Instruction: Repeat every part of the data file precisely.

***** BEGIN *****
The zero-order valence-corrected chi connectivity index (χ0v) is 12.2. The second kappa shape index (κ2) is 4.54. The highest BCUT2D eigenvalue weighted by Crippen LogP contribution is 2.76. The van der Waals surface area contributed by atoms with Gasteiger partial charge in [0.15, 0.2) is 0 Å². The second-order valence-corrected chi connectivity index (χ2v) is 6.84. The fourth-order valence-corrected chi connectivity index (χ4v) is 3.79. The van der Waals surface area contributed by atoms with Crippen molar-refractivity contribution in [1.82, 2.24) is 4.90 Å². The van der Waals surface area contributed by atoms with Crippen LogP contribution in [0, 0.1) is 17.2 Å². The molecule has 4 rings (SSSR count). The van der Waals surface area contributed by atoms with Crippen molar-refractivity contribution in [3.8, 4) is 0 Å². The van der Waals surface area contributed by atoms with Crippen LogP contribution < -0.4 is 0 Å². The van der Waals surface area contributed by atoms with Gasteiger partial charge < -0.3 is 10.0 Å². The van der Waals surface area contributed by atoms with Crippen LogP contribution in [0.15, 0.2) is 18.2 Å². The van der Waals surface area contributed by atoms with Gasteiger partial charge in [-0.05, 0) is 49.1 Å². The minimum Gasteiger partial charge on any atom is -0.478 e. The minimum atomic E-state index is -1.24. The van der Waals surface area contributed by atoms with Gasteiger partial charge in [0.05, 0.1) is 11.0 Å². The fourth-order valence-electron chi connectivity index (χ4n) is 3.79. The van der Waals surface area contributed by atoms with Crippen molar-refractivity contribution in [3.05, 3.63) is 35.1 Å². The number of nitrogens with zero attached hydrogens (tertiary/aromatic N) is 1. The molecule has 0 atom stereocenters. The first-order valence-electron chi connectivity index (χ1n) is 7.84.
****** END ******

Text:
The zero-order valence-corrected chi connectivity index (χ0v) is 12.2. The second kappa shape index (κ2) is 4.54. The highest BCUT2D eigenvalue weighted by Crippen LogP contribution is 2.76. The van der Waals surface area contributed by atoms with Gasteiger partial charge in [0.15, 0.2) is 0 Å². The second-order valence-corrected chi connectivity index (χ2v) is 6.84. The fourth-order valence-corrected chi connectivity index (χ4v) is 3.79. The van der Waals surface area contributed by atoms with Crippen molar-refractivity contribution in [1.82, 2.24) is 4.90 Å². The van der Waals surface area contributed by atoms with Crippen LogP contribution in [0, 0.1) is 17.2 Å². The molecule has 4 rings (SSSR count). The van der Waals surface area contributed by atoms with Crippen molar-refractivity contribution in [3.8, 4) is 0 Å². The van der Waals surface area contributed by atoms with Crippen LogP contribution < -0.4 is 0 Å². The van der Waals surface area contributed by atoms with Gasteiger partial charge < -0.3 is 10.0 Å². The van der Waals surface area contributed by atoms with Crippen LogP contribution in [0.15, 0.2) is 18.2 Å². The van der Waals surface area contributed by atoms with Gasteiger partial charge in [-0.05, 0) is 49.1 Å². The minimum Gasteiger partial charge on any atom is -0.478 e. The minimum atomic E-state index is -1.24. The van der Waals surface area contributed by atoms with Gasteiger partial charge in [0.05, 0.1) is 11.0 Å². The fourth-order valence-electron chi connectivity index (χ4n) is 3.79. The van der Waals surface area contributed by atoms with Crippen molar-refractivity contribution in [3.05, 3.63) is 35.1 Å². The number of nitrogens with zero attached hydrogens (tertiary/aromatic N) is 1. The molecule has 0 atom stereocenters. The first-order valence-electron chi connectivity index (χ1n) is 7.84.